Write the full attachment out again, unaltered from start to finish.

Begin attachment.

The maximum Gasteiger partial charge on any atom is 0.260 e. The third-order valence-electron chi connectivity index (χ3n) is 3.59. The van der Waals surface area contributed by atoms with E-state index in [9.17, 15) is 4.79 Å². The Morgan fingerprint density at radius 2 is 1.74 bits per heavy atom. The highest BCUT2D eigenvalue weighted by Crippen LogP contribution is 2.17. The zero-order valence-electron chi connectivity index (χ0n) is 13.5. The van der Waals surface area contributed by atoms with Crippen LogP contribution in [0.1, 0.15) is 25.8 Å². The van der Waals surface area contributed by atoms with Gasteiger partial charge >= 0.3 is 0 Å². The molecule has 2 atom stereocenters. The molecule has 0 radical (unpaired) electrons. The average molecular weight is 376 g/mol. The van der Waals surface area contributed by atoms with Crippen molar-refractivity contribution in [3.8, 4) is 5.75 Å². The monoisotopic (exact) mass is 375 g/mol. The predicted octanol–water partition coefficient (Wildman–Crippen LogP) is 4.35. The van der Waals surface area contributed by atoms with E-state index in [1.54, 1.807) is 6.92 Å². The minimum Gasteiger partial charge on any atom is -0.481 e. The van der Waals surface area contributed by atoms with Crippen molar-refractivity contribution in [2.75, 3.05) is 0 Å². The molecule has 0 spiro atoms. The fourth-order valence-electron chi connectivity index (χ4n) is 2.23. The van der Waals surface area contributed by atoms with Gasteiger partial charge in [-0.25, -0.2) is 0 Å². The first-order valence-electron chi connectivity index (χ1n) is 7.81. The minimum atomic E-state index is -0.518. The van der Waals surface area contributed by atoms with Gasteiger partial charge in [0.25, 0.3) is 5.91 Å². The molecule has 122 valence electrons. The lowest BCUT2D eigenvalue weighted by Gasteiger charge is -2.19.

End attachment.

The maximum Gasteiger partial charge on any atom is 0.260 e. The third-order valence-electron chi connectivity index (χ3n) is 3.59. The van der Waals surface area contributed by atoms with E-state index in [9.17, 15) is 4.79 Å². The Morgan fingerprint density at radius 2 is 1.74 bits per heavy atom. The highest BCUT2D eigenvalue weighted by Crippen LogP contribution is 2.17. The zero-order valence-electron chi connectivity index (χ0n) is 13.5. The van der Waals surface area contributed by atoms with Crippen LogP contribution in [0.1, 0.15) is 25.8 Å². The van der Waals surface area contributed by atoms with Gasteiger partial charge >= 0.3 is 0 Å². The molecule has 2 atom stereocenters. The molecule has 0 radical (unpaired) electrons. The average molecular weight is 376 g/mol. The van der Waals surface area contributed by atoms with Crippen molar-refractivity contribution in [3.8, 4) is 5.75 Å². The monoisotopic (exact) mass is 375 g/mol. The predicted octanol–water partition coefficient (Wildman–Crippen LogP) is 4.35. The van der Waals surface area contributed by atoms with E-state index in [1.54, 1.807) is 6.92 Å². The minimum Gasteiger partial charge on any atom is -0.481 e. The van der Waals surface area contributed by atoms with Crippen molar-refractivity contribution in [2.75, 3.05) is 0 Å². The molecule has 0 spiro atoms. The fourth-order valence-electron chi connectivity index (χ4n) is 2.23. The van der Waals surface area contributed by atoms with Gasteiger partial charge in [-0.25, -0.2) is 0 Å². The first-order valence-electron chi connectivity index (χ1n) is 7.81. The minimum atomic E-state index is -0.518. The van der Waals surface area contributed by atoms with Gasteiger partial charge in [0.25, 0.3) is 5.91 Å². The molecule has 122 valence electrons. The lowest BCUT2D eigenvalue weighted by Gasteiger charge is -2.19.